By DECLAN WALSH
LONDON — When he leaves his post on Friday, Gen. Ashfaq Parvez Kayani, the inscrutable Pakistani Army chief and former spymaster, will end a nearly decade-long chapter as the focus of American fears and frustrations in Pakistan, the reluctant partner in a contentious and often ill-tempered strategic dance.
Suspicious American officials frequently accused him, and the 600,000-member army he led, of double-dealing and bad faith: supporting the Afghan Taliban, allying with militant groups who bombed embassies and bases, and sheltering Osama bin Laden.
Those accusations were made in private, usually, but exploded into the open in late 2011 when Adm. Mike Mullen, the American military chief who sought to befriend General Kayani over golf and dinners, issued an angry tirade to Congress about Pakistani duplicity.
The taciturn General Kayani weathered those accusations with a sang-froid that left both allies and enemies guessing about what, or whom, he knew. But few doubted that he nursed grievances, too — about C.I.A. covert operations, the humiliating raid that killed Bin Laden, and perceived American arrogance and inconstancy.
General Kayani, 61, steps down with those arguments still lingering. And reckoning with his legacy exposes a cold truth at the heart of the turbulent American-Pakistani relationship: that after years of diplomatic effort, and billions of dollars in aid, the countries’ aims and methods remain fundamentally opposed — particularly when it comes to the endgame next door in Afghanistan.
“We have almost no strategic convergences with Pakistan, at any level,” admitted a senior American defense official. “You’ll never change that, and it’s naïve to think we can do it with an appeal to the war on terror.”
Seen through Pakistani eyes, however, General Kayani was a more tangible, even positive, force. Despite his personal antipathy for the country’s civilian leadership, he restrained army meddling in politics and tolerated increased criticism in the news media. After the country’s first successful completion of a democratic election cycle, Pakistanis can dare to imagine that a long era of military coups might be over.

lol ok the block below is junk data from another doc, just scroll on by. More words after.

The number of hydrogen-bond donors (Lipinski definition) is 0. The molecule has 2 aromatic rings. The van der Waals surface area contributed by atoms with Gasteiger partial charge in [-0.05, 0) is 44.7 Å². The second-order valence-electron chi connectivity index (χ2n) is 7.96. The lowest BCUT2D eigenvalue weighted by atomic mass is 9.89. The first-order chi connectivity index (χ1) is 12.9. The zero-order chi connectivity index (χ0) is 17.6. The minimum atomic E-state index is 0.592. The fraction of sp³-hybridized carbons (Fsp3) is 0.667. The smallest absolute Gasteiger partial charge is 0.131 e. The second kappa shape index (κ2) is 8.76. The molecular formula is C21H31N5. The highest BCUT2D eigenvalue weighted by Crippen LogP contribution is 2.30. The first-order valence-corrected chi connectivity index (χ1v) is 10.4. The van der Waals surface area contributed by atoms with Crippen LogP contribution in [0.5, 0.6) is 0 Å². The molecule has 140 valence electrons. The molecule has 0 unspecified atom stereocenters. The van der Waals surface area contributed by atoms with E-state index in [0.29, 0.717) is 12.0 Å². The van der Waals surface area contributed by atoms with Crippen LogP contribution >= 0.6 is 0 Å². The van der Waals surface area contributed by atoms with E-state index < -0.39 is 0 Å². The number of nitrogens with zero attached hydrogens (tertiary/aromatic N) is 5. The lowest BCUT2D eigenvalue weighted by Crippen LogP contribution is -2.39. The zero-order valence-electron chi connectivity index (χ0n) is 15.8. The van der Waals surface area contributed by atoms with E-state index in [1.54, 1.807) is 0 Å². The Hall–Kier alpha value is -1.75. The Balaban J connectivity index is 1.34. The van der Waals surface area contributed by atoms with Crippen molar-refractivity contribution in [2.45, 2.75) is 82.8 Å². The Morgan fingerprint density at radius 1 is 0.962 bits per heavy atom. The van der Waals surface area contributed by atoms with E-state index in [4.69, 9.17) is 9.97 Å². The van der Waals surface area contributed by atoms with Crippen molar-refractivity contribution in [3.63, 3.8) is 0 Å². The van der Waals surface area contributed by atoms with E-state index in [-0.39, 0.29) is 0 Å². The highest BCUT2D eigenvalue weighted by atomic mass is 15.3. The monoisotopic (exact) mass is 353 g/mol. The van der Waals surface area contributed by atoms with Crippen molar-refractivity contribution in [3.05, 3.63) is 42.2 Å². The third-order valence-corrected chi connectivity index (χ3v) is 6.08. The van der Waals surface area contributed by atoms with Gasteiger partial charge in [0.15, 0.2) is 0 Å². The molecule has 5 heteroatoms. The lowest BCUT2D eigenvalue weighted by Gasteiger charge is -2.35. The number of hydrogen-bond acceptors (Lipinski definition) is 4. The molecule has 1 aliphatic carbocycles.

Further, he was at least partly successful in refocusing the army’s monomaniacal attention on India, the old enemy, toward a new threat posed by the militants lurking in the country’s remote areas.
Still, in other respects, Pakistan’s bullying military class has remained unchanged, particularly in its dismal record on rights abuses. General Kayani’s soldiers and spies have prosecuted a dirty war against separatists in Baluchistan Province, cultivated contacts with sectarian militias, and intimidated and bloodied rights campaigners and journalists.
For all that, his authority was never seriously challenged. “He’s one of the most powerful generals Pakistan has ever had,” said Vali R. Nasr, the dean of the Johns Hopkins School of Advanced International Studies.
Now, as he hands off to his successor, at a time of diminishing American engagement in the region, the largest question about the enigmatic general is how much of that legacy will endure.
In many ways, General Kayani was the antithesis of the swaggering general and junta leader he succeeded, Gen. Pervez Musharraf, and his mandate after taking the top army post in 2007 was to repair the prestige that was tarnished under General Musharraf’s watch. He has been quiet and philosophical where General Musharraf was loquacious and boastful. Foreigners complained that his reserve could be unnerving, and that he mumbled. In meetings, he sat like a perched eagle, occasionally darting out for a cigarette.
Those who knew him well said his public reserve was simply a tactic: In private, with small groups he trusted or needed, he could be blunt and forceful.
“He was the anti-Musharraf,” said Shuja Nawaz, the author of “Crossed Swords,” a history of the Pakistani Army.
But the rise of the Pakistani Taliban posed an immediate challenge. The Taliban’s drive to destroy the security forces and central government shook the Pakistani military’s jihadist sympathies, through unprecedented violence: the beheading of soldiers, the assassination of senior generals, and even suicide bombings against the feared military spy agency, the Directorate for Inter-Services Intelligence, or ISI.